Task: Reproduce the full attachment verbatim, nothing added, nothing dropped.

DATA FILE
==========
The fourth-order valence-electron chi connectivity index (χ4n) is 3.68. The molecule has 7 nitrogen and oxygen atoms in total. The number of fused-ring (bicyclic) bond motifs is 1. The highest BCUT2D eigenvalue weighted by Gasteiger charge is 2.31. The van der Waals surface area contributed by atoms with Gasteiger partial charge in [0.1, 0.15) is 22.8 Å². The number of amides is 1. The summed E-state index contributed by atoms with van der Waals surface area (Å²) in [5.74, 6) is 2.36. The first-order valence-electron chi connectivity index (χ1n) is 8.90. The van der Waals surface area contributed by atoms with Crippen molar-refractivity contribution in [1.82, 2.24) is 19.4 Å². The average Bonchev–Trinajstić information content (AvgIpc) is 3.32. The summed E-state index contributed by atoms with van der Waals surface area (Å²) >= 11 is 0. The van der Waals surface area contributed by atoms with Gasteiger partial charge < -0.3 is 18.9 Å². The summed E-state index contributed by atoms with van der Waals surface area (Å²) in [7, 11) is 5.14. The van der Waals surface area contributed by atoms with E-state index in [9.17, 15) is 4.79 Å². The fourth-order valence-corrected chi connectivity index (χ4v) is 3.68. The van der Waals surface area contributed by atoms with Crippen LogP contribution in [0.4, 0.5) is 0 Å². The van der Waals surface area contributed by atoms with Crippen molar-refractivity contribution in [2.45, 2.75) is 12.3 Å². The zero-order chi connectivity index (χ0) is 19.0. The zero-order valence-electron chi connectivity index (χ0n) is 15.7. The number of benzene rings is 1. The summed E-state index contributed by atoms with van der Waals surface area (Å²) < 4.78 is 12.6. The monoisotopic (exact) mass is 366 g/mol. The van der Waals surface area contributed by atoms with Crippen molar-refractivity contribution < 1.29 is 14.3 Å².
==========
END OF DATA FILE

The fourth-order valence-electron chi connectivity index (χ4n) is 3.68. The molecule has 7 nitrogen and oxygen atoms in total. The number of fused-ring (bicyclic) bond motifs is 1. The highest BCUT2D eigenvalue weighted by Gasteiger charge is 2.31. The van der Waals surface area contributed by atoms with Gasteiger partial charge in [0.1, 0.15) is 22.8 Å². The number of amides is 1. The summed E-state index contributed by atoms with van der Waals surface area (Å²) in [5.74, 6) is 2.36. The first-order valence-electron chi connectivity index (χ1n) is 8.90. The van der Waals surface area contributed by atoms with Crippen molar-refractivity contribution in [1.82, 2.24) is 19.4 Å². The average Bonchev–Trinajstić information content (AvgIpc) is 3.32. The summed E-state index contributed by atoms with van der Waals surface area (Å²) >= 11 is 0. The van der Waals surface area contributed by atoms with Gasteiger partial charge < -0.3 is 18.9 Å². The summed E-state index contributed by atoms with van der Waals surface area (Å²) in [7, 11) is 5.14. The van der Waals surface area contributed by atoms with E-state index in [9.17, 15) is 4.79 Å². The fourth-order valence-corrected chi connectivity index (χ4v) is 3.68. The van der Waals surface area contributed by atoms with Crippen LogP contribution in [0.4, 0.5) is 0 Å². The van der Waals surface area contributed by atoms with Crippen molar-refractivity contribution in [2.45, 2.75) is 12.3 Å². The zero-order chi connectivity index (χ0) is 19.0. The zero-order valence-electron chi connectivity index (χ0n) is 15.7. The number of benzene rings is 1. The summed E-state index contributed by atoms with van der Waals surface area (Å²) < 4.78 is 12.6. The monoisotopic (exact) mass is 366 g/mol. The van der Waals surface area contributed by atoms with Crippen molar-refractivity contribution < 1.29 is 14.3 Å².